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Second-term state Sen. Rick Horner will take a lead role in shaping policy for North Carolina public schools as co-chairman of the Senate's education committee.
Horner, R-Nash, joins Sens. Deanna Ballard, R-Watauga, and Jerry Tillman, R-Randolph, in chairing the Committee on Education and Higher Education. Senate leader Phil Berger announced the appointment on Thursday.
"This is the opportunity of a lifetime for me to substantially affect education policy in our state," Horner said in a Thursday evening statement. "I'm look forward to working for and with the school districts across this state to bring urgency and accountability to this critically important but very basic task of preparing our young people to run the place."
Education is a key plank in Horner's platform. Before seeking a General Assembly seat, he served on the Nash-Rocky Mount school board for 14 years. As a freshman senator, Horner called for increasing the proportion of N.C. Education Lottery proceeds earmarked for school construction.
Tillman, a former teacher and school administrator, is a ninth-term lawmaker and returning committee chair who has long been a leading Senate Republican architect of public school policy. Ballard is a teacher's daughter who works as an executive for the Christian relief ministry Samaritan's Purse and the Billy Graham Evangelistic Association.
Horner is accruing seniority in his second term. Along with his leadership role on the education panel, the Bailey lawmaker will co-chair the State and Local Government and Appropriations on General Government and Information Technology committees. Sen. John Alexander, R-Wake, will serve as Horner's co-chair on both committees.
Berger also appointed Horner to serve as a member of the Appropriations on Education and Higher Education, Appropriations/Base Budget, Health Care, Judiciary and Pensions, Retirement and Aging committees during the 2019-20 legislative term.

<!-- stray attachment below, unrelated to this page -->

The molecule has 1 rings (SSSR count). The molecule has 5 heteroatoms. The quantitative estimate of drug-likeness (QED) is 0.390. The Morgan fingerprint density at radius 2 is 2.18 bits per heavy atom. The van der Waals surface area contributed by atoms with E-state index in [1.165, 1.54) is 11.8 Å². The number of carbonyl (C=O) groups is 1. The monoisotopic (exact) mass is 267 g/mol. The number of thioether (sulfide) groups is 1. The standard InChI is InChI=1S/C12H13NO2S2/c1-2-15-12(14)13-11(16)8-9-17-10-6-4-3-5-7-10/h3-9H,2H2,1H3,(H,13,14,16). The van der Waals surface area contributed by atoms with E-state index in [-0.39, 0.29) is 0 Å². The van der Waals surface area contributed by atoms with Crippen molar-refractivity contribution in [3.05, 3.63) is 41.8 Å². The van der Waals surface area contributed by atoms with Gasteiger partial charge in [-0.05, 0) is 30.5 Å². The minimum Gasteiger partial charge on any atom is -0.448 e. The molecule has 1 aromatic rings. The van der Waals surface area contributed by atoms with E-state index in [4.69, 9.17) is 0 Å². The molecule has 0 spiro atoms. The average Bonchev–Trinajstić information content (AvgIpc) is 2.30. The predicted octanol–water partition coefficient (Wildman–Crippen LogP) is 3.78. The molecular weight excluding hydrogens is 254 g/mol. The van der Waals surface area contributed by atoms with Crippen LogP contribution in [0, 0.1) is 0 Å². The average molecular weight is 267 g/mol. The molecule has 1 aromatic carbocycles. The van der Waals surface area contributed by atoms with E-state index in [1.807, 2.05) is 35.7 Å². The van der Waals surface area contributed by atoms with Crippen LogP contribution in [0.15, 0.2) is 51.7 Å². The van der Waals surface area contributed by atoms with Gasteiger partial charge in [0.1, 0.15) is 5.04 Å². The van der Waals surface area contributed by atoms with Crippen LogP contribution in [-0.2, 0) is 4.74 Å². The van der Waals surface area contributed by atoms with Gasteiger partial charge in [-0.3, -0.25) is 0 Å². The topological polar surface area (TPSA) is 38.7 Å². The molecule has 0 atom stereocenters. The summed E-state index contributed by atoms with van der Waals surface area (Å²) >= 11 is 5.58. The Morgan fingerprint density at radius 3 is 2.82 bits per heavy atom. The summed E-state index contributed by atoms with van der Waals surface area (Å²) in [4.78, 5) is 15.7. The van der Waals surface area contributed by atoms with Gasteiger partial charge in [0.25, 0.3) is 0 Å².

Horner's redrawn Senate District 11 includes all of Nash County and the western portion of Johnston County containing the city of Clayton and the town of Kenly.
Horner lived in Wilson when he was elected to the District 11 seat in 2016, but court-ordered redistricting drew Wilson County out of that district. In early 2018, the Bailey native moved back to his childhood home, which sat within the boundaries for both the old and new legislative district.
He defeated Democratic opponent Albert Pacer in November's general election, a rematch of his first successful campaign, to win his second term.
The former school board chairman has long sought a seat at the table where legislative leaders hammer out priorities for the state's schools.
"I'm hoping to get more seniority and leverage on the education issues," Horner said in February 2018. "I've gotten in the room in some of the decision-making processes. It's very important we have someone strong on public schools from the Republican Party on the education committee."